Japanese museums offering virtual reality tours have also played an important role in the promotion of Japanese culture in the pandemic. The Tokyo National Museum is a case in point. It has provided a virtual reality tour of more than 100,000 pieces of art. Other Japanese museums offering such experiences have been the Kyoto National Museum, exhibiting pre-modern Japanese art, the Adachi Museum of Art, introducing modern Japanese art, the Kyoto Prefectural Insho-Domoto Museum of Fine Arts, presenting collections of the Japanese artist Dōmoto Inshō, and others.
A guide giving a virtual tour of different locations in Japan
With the advent of the pandemic, the conduct of real-time online initiatives and events has become a vital instrument for many public and private actors promoting Japanese culture. The Japan Foundation is a case in point. In 2020, it launched the JF Digital Collection page on its website, where simultaneous online projects have been regularly held in multiple languages. The projects include streaming online lectures, webinars, demonstrations, podcasts, discussions, international symposiums, academic seminars, conferences, and live performances. For example, there have been live performances of Noh theater, demonstrations of ikebana flower arrangement, as well as online lecture series on the history, performing arts (Noh, Kyōgen, and Kabuki theaters), fine arts (tea ceremony gardens, Ukiyo-e woodblock prints), gardening techniques and Bonsai tree, thought and religion (Shinto, Zen culture, temple meals), and cuisine of Japan. The Japan Foundation has also established the STAGE BEYOND BORDERS platform, introducing traditional and contemporary stage performances online with multilingual subtitles.

Thanks to the use of digital technologies, many public and private actors have managed to continue their activities in the pandemic, communicating Japanese culture in new dimensions. The established innovative initiatives have also offered new cultural experience opportunities for the elderly and those with disabilities and financial or other constraints, incapable of visiting Japan or attending regular face-to-face events. Furthermore, they have provided a wide range of personal benefits, such as no lines at heritage sites, no transportation, health or weather issues, lower costs, and more detailed observations of cultural assets. On the other hand, these online initiatives have not been able to offer the same authentic experiences of Japanese culture as the face-to face ones. For the provision of a more enriched opportunities for exploring Japan, the construct of hybrid cultural projects that can be attended both online and face-to-face would be important. As the Intellectual Property Strategy Headquarters (2021, pp. 109-110) emphasizes, “rather than using online approaches as a substitute for initiatives in the physical world, it is vital to enhance overall profitability and participant satisfaction by appropriately combining real-world experiences with digital technology and online approaches”.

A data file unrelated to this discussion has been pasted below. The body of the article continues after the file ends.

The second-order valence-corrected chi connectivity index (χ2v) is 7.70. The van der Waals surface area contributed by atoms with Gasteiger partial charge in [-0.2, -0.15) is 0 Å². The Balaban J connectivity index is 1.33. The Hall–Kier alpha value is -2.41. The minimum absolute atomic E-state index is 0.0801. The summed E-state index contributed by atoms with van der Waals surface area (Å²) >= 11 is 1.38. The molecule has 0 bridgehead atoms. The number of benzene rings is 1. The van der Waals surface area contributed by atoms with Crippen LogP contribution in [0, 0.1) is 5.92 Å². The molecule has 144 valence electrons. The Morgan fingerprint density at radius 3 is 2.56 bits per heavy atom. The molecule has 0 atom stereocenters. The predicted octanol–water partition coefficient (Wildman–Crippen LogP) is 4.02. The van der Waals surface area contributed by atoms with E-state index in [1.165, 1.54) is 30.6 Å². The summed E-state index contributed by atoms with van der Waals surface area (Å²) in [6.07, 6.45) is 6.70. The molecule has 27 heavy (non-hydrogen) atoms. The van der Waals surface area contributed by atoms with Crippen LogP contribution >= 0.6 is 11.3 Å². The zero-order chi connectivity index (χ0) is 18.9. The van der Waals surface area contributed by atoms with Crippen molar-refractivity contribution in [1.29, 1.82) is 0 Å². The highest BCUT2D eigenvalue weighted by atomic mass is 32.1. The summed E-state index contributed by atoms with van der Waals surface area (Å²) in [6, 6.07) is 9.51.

Different aspects of metaverse


Intellectual Property Strategy Headquarters. (2021). Intellectual Property Strategic Program 2021 – A strategy for strengthening the protection of intangible assets to ensure success in digital and green competition in the post-COVID-19 age. Retrieved from https://www.kantei.go.jp/jp/singi/titeki2/kettei/chizaikeikaku20210713_e.pdf

Japan Arts Council. (n.d.). Japan Cultural Expo VIRTUAL PLATFORM – INTO THE METAVERSE. Japan Cultural Expo. Retrieved June 14, 2022, from https://japanculturalexpo.bunka.go.jp/en/vp/